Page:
I thought I knew all there was to know about Tallahassee when I was accepted into LT 17. I had served on numerous boards, had volunteered whenever asked and committed my company to support nonprofits whenever approached.
But what I didn’t know turned out to be the most rewarding part of the experience; getting to know 35 strangers.
While my classmates were and still are special to me, one stood out personally just a tad bit more than the rest. He was larger than life, a man respected and in some circles feared. Intelligent, strong, opinionated and full of life and love, most people knew him by his official title. But we just called him Larry.
I was lucky to be a “Red” with Larry. He let us all know that no matter what we decided to do, even if it meant “rioting,” he would have our back.
During the following year, Larry continued to play a special role. He showed us how to rappel off a wall, instructed us in shooting firearms and took us to lunch at what he called “the biggest hotel in North Florida.” That would be the Leon County Jail.
Our class laughed together, survived losses together, learned together and grew together. More than anything else, we shared Larry together because he allowed us to be a part of his life since that first day when we all met.
To help me write this column, I asked my classmates for a few of their own personal stories. Without exception, each mentioned how Larry made them feel special – how he was always quick with a comment and full of stories only he could tell. He was our Larry – always making an impression, always making friends, tough as nails with a heart as big as the moon and a sense of humor that was one of a kind.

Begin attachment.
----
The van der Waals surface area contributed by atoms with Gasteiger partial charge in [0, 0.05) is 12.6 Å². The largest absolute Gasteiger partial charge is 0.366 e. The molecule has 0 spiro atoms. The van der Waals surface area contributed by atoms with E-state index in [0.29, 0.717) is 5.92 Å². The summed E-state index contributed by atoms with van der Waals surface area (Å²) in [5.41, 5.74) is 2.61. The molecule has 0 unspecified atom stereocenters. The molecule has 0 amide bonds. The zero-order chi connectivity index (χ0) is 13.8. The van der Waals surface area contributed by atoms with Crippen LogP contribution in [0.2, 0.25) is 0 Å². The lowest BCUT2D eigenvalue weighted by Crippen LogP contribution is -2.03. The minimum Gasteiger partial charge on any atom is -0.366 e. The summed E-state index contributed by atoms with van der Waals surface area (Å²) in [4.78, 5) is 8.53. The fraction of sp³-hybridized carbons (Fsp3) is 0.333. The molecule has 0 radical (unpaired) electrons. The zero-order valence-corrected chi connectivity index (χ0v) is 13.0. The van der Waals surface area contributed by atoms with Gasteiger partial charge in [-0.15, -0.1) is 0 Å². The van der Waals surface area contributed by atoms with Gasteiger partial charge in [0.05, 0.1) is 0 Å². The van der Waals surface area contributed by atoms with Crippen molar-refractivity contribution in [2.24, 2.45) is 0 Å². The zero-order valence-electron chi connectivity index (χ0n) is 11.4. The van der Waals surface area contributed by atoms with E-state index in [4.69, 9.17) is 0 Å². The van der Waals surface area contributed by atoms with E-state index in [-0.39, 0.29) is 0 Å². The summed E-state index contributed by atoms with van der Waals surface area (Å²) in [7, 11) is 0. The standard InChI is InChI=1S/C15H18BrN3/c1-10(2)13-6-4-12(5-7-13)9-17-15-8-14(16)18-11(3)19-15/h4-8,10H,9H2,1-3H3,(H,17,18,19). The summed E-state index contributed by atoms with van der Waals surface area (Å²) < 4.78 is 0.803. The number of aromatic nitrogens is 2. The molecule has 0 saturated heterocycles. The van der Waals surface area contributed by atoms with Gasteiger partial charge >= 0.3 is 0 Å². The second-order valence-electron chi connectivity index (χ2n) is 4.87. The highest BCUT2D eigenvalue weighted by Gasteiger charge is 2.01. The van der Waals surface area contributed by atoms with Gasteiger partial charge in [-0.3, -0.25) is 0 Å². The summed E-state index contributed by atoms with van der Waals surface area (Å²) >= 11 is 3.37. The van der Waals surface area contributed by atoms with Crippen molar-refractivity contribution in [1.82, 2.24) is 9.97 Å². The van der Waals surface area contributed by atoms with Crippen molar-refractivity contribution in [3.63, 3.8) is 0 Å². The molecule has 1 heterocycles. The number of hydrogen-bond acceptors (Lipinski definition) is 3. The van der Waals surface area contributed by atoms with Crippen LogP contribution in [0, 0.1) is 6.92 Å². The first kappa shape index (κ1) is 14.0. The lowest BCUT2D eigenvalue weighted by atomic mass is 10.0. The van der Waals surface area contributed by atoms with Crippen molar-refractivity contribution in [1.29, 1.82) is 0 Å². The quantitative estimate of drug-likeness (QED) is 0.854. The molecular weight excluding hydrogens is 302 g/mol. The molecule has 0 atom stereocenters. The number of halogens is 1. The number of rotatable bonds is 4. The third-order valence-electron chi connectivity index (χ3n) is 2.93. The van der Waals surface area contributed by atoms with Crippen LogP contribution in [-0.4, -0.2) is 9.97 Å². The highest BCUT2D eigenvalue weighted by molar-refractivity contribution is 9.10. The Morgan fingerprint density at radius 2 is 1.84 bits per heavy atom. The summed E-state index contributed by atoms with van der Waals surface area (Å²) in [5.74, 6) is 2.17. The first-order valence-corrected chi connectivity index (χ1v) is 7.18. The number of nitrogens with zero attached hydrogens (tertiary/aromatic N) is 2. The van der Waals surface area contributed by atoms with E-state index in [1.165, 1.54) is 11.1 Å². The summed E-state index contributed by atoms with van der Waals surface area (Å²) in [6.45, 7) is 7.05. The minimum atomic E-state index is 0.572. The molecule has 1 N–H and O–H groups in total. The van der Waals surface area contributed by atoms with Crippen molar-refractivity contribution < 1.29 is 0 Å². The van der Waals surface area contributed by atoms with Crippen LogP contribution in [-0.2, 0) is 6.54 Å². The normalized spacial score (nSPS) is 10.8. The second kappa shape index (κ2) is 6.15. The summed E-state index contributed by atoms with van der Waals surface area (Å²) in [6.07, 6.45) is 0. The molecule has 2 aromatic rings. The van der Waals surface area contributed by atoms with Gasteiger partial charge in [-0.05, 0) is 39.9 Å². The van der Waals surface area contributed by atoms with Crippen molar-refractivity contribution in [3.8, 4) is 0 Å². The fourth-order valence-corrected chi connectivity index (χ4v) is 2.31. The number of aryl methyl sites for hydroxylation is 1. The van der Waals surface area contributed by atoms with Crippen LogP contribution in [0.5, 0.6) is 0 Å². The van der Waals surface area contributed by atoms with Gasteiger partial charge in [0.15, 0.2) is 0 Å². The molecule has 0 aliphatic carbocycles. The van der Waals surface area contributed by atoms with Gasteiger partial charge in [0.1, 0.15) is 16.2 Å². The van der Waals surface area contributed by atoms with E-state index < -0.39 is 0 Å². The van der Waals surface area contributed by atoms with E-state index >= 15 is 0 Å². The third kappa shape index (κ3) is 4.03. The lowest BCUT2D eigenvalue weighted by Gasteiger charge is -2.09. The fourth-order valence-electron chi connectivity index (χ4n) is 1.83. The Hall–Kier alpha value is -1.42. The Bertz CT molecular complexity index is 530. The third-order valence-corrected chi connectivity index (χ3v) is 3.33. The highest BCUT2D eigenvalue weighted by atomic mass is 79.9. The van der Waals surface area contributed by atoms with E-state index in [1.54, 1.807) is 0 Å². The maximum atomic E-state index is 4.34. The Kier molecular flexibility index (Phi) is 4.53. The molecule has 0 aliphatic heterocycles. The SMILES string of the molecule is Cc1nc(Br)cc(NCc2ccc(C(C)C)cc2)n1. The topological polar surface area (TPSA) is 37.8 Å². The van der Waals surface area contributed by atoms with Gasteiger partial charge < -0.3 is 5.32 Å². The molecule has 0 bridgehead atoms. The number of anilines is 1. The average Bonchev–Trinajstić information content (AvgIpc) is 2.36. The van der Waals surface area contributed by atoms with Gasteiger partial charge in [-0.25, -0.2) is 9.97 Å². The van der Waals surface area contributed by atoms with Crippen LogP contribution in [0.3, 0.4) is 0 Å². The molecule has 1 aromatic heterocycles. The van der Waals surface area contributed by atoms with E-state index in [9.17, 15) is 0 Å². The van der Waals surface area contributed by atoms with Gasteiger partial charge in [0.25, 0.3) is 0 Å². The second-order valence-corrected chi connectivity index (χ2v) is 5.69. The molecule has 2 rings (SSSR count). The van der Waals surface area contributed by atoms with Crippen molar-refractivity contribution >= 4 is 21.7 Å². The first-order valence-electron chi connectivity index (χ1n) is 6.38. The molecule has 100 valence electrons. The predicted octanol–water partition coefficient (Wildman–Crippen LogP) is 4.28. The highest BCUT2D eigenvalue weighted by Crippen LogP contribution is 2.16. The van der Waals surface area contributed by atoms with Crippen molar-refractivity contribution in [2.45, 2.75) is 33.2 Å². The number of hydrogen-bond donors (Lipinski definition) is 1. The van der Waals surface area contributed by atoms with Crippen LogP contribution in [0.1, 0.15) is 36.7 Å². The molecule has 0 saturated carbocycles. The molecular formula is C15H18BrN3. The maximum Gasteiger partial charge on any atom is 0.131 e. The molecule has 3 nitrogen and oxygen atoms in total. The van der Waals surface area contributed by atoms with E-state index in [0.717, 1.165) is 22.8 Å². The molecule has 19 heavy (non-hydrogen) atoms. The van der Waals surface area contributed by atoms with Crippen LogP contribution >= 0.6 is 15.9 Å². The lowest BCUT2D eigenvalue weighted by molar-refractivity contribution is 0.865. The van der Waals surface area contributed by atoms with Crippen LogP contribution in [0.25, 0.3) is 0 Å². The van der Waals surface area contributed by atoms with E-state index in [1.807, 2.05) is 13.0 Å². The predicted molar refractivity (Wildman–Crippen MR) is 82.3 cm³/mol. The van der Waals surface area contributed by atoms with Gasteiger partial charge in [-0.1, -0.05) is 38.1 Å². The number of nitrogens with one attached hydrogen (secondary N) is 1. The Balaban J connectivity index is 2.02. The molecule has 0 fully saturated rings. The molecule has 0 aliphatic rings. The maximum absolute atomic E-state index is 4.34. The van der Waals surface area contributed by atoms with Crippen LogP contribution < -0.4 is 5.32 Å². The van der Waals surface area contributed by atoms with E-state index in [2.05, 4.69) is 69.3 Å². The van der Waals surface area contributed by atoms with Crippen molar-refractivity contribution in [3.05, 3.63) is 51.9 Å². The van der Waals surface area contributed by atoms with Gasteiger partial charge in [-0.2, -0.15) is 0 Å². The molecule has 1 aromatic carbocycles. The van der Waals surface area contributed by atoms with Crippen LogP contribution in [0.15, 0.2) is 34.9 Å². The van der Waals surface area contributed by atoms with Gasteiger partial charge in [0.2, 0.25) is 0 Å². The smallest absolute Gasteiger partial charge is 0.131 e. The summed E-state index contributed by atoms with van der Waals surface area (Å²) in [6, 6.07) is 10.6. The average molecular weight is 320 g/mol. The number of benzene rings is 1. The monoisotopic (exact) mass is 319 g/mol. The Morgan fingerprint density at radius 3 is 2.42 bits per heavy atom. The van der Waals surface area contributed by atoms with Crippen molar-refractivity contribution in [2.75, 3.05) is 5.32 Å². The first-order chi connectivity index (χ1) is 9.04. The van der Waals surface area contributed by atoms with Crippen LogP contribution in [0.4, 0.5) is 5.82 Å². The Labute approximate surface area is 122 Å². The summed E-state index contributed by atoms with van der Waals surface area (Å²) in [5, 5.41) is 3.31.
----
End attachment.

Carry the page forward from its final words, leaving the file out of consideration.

I remember the day clearly back in December when Larry left us. We had two days of torrential rain when I received a text from our City Manager that Larry was gone. At the moment I read the message the clouds vanished and blue sky appeared.
Even in his passing he truly was larger than life.
He was a good friend to us all and I will miss knowing, as I’m sure will my classmates, that Sheriff Larry Campbell has our back.
While leadership can mean many things to different people, for me it’s touching as many people as possible and helping them in as many ways as possible. Larry touched and helped more people than just about anyone I know, and because of that Leon County will continue to be a great place to live. And Larry Campbell will forever be my leader. – Gil Ziffer (LT 17)